The death of Stalin in 1953, on the same day as the unfortunate Prokofiev, brought some relaxation in the strict control of the arts that had proved possible once more in the post-war years. Shostakovich had been obliged to dedicate his Ninth Symphony in 1945 to Stalin, who was angry at its lack of patriotic triumphalism, with no chorus or soloists to praise the teacher and leader. The Tenth Symphony, written in 1953, was intended as the composer's own bitter celebration of Stalin's death, with the second movement scherzo a portrait of the defunct leader, conceived with all the pent-up feelings of resentment held in check during years of oppression. The work had a mixed reception. Abroad in Western Europe and in America it seemed to return Shostakovich from a political and patriotic ghetto to the international world of the symphony, while in Russia there were still influential musicians who found the work unrealistic and objected to its obvious pessimism. Its eventual more general acceptance even at home effectually widened the horizons of possible Soviet music.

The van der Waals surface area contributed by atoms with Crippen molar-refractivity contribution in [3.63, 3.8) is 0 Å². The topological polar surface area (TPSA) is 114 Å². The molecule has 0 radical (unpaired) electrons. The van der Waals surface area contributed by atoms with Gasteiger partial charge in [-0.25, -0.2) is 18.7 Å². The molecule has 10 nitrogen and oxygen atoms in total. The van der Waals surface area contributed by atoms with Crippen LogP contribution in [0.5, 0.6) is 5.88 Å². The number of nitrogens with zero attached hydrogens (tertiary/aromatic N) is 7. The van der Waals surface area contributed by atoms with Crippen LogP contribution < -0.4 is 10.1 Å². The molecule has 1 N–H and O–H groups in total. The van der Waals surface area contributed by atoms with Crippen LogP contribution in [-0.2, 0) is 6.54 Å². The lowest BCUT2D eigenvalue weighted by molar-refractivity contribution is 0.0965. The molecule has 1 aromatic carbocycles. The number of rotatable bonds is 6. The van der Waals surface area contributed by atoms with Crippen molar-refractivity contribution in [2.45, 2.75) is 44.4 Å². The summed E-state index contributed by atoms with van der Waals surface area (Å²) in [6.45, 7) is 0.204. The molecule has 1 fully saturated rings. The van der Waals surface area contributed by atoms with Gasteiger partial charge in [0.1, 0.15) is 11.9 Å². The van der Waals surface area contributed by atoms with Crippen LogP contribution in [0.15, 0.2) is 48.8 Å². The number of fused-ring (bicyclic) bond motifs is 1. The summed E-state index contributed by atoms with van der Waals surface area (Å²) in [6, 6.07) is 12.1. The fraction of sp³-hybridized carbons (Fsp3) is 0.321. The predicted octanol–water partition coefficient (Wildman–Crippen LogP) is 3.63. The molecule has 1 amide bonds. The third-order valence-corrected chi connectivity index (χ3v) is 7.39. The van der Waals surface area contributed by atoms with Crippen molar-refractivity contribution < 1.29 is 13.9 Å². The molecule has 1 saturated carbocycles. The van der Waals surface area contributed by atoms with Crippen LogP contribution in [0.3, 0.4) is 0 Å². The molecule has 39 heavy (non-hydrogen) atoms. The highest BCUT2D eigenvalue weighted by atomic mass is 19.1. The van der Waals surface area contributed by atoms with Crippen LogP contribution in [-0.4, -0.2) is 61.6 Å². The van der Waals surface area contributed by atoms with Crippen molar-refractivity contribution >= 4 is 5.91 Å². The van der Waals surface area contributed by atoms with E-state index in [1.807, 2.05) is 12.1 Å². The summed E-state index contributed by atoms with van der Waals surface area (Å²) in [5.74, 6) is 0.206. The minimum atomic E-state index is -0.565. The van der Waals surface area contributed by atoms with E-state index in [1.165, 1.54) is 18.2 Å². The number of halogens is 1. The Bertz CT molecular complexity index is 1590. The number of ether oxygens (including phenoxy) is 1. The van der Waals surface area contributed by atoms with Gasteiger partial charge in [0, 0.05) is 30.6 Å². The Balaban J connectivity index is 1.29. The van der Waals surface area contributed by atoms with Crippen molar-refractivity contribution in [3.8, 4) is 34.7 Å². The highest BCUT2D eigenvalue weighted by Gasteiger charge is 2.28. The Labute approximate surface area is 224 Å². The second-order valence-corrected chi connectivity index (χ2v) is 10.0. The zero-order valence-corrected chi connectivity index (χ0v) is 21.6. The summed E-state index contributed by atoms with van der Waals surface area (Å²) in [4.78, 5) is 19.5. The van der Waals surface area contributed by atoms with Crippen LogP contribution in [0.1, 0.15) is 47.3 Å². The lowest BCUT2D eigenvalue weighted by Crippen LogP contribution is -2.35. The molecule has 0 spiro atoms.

The extended first movement opens with the lower strings announcing the first thematic strand from which the rest of the movement develops, with a further element added by the clarinet, and a third important element appearing later in the lower register of the flute, accompanied by violins and violas. From these materials the long opening movement grows. The scherzo is a portrait of Stalin, seen in no kindly light and the third derives its substance from two elements, the second of which is a musical cryptogram of the composer's name, the letters DSCH providing him, in German letter notation, with the figure D E fiat C B natural, which from now on makes its recurrent appearance in the composer's work. The poignant conclusion of the movement is followed by a finale that starts with all the intense feeling of Mahler. An oboe solo follows the initial ominous music of the lower strings, offering a lament, taken up by flute and bassoon. An Allegro lightens the mood, although tragedy, comedy and satire are juxtaposed in what follows, the first of these strengthened by the ever-recurrent figure that conceals the composer's name.